• The cloth face coverings recommended are not surgical masks or N-95 respirators. Those are considered critical supplies that should be reserved for healthcare workers and other first responders, as recommended by CDC.
• The cloth face covering is not a substitute for social distancing.
• CDC continues to recommend that people try keep about 6 feet between themselves and others.

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Lead Stories is working with the CoronaVirusFacts/DatosCoronaVirus Alliance, a coalition of more than 100 fact-checkers who are fighting misinformation related to the COVID-19 pandemic. Learn more about the alliance here.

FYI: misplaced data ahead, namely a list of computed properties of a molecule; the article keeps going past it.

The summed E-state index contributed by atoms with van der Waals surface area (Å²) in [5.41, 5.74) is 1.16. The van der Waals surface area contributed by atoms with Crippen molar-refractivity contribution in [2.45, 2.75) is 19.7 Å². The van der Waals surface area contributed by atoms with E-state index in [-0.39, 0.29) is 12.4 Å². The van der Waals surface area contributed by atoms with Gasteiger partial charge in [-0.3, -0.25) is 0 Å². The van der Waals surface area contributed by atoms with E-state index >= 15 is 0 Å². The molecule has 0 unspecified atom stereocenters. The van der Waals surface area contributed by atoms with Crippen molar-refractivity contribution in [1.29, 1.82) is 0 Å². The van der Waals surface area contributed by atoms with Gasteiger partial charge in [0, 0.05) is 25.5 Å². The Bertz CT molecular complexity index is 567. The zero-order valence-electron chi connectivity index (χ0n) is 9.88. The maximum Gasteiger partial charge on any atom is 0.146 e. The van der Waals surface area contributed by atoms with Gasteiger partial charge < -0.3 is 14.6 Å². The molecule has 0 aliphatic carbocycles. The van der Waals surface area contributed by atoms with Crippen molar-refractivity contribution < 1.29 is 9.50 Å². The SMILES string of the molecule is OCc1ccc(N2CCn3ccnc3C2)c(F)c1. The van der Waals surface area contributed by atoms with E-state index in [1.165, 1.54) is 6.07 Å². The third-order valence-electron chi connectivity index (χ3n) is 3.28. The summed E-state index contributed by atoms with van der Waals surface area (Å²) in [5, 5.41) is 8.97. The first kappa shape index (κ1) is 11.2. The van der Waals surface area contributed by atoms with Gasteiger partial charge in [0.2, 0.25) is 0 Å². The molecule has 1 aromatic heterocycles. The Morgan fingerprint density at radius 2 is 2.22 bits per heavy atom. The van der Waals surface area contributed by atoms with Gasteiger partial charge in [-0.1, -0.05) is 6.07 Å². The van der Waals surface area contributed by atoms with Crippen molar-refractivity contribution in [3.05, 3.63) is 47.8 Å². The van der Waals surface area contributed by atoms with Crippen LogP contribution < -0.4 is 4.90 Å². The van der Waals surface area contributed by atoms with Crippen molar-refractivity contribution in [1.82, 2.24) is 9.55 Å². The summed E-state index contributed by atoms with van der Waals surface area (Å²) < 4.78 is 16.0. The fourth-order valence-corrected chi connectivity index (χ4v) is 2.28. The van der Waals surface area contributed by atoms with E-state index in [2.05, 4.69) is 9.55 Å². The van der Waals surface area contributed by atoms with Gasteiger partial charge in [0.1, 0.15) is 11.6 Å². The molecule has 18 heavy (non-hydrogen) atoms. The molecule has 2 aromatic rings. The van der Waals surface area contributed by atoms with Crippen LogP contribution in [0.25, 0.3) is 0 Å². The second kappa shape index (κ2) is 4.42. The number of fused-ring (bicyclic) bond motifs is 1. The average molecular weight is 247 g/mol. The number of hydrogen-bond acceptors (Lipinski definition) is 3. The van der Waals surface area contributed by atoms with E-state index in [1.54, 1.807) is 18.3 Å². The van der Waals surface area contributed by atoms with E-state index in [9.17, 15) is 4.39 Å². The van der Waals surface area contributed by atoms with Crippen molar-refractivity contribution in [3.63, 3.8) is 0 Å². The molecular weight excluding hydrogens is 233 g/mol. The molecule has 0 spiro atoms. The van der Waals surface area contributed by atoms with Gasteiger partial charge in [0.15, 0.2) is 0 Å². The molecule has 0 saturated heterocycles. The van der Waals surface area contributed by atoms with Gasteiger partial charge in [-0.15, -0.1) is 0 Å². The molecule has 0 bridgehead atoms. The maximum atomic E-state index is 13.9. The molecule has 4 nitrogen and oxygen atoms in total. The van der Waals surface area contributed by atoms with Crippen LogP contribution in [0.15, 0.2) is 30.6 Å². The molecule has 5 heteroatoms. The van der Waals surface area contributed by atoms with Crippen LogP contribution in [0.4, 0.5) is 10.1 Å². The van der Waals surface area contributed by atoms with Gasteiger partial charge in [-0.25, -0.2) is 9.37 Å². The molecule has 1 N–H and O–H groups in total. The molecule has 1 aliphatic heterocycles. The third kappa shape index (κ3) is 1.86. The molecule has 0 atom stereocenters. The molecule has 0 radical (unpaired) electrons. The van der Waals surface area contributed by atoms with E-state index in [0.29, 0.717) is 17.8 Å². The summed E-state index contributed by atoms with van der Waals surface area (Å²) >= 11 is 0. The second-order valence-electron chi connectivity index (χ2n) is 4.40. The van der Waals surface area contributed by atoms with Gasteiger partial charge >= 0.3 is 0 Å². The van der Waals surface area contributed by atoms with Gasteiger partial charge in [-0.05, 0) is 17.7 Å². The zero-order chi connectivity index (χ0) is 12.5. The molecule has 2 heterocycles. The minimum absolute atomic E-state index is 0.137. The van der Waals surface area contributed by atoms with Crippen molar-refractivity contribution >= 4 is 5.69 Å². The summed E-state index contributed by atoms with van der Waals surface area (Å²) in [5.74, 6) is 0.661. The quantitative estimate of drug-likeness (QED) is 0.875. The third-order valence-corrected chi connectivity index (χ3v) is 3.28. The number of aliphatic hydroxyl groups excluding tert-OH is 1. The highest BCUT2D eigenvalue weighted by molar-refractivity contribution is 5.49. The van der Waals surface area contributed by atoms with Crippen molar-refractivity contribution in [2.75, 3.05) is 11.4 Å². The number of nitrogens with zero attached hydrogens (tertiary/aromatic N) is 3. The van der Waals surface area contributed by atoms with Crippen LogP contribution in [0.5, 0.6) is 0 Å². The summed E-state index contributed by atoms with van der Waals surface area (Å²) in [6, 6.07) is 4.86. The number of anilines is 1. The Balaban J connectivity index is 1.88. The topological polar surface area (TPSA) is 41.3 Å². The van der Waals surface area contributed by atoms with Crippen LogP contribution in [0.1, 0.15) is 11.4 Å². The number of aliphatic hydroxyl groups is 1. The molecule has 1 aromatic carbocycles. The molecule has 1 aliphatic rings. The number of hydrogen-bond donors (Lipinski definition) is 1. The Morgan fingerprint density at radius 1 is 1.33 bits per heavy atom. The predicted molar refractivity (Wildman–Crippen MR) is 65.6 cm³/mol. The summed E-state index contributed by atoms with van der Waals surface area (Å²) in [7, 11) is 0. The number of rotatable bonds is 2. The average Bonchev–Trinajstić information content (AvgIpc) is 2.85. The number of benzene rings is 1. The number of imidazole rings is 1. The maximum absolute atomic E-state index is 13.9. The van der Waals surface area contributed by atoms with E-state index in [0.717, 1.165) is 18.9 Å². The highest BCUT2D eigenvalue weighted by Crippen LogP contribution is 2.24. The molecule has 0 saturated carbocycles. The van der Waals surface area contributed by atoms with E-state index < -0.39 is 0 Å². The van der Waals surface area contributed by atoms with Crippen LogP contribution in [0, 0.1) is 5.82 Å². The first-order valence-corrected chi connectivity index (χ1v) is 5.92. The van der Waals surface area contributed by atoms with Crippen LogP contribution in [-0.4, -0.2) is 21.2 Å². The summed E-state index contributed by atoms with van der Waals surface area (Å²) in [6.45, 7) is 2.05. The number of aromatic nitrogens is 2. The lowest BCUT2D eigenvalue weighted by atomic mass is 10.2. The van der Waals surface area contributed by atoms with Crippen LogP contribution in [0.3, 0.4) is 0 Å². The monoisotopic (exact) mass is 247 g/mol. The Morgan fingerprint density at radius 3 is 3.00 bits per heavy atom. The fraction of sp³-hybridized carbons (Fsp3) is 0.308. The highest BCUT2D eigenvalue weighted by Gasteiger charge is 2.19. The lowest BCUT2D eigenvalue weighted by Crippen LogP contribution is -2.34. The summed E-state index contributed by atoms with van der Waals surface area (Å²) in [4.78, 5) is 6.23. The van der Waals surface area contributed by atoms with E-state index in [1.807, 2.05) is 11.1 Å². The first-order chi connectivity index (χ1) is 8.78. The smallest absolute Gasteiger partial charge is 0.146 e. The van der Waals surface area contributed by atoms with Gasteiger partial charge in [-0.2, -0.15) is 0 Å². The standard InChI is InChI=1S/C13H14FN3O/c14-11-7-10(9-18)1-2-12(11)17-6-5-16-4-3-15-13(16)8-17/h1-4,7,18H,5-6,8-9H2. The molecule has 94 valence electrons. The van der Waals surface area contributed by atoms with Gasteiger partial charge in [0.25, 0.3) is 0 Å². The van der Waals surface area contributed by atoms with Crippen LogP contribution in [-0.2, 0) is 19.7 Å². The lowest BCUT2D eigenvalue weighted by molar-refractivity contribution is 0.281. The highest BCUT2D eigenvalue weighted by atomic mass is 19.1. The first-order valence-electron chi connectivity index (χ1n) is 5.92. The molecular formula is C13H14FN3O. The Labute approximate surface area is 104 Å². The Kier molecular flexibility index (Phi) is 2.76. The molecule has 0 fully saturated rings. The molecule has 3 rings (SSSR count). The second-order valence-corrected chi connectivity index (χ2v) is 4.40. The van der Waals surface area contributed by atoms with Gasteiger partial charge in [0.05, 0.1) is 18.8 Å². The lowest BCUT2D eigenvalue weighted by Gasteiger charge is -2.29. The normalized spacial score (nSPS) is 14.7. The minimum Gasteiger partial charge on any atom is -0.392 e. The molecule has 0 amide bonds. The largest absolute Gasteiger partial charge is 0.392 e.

Alexis Tereszcuk

Alexis Tereszcuk is a writer and fact checker at Lead Stories and an award-winning journalist who spent over a decade breaking hard news and celebrity scoop with RadarOnline and Us Weekly.

As the Entertainment Editor, she investigated Hollywood stories and conducted interviews with A-list celebrities and reality stars.  

Alexis’ crime reporting earned her spots as a contributor on the Nancy Grace show, CNN, Fox News and Entertainment Tonight, among others.

Read more about or contact Alexis Tereszcuk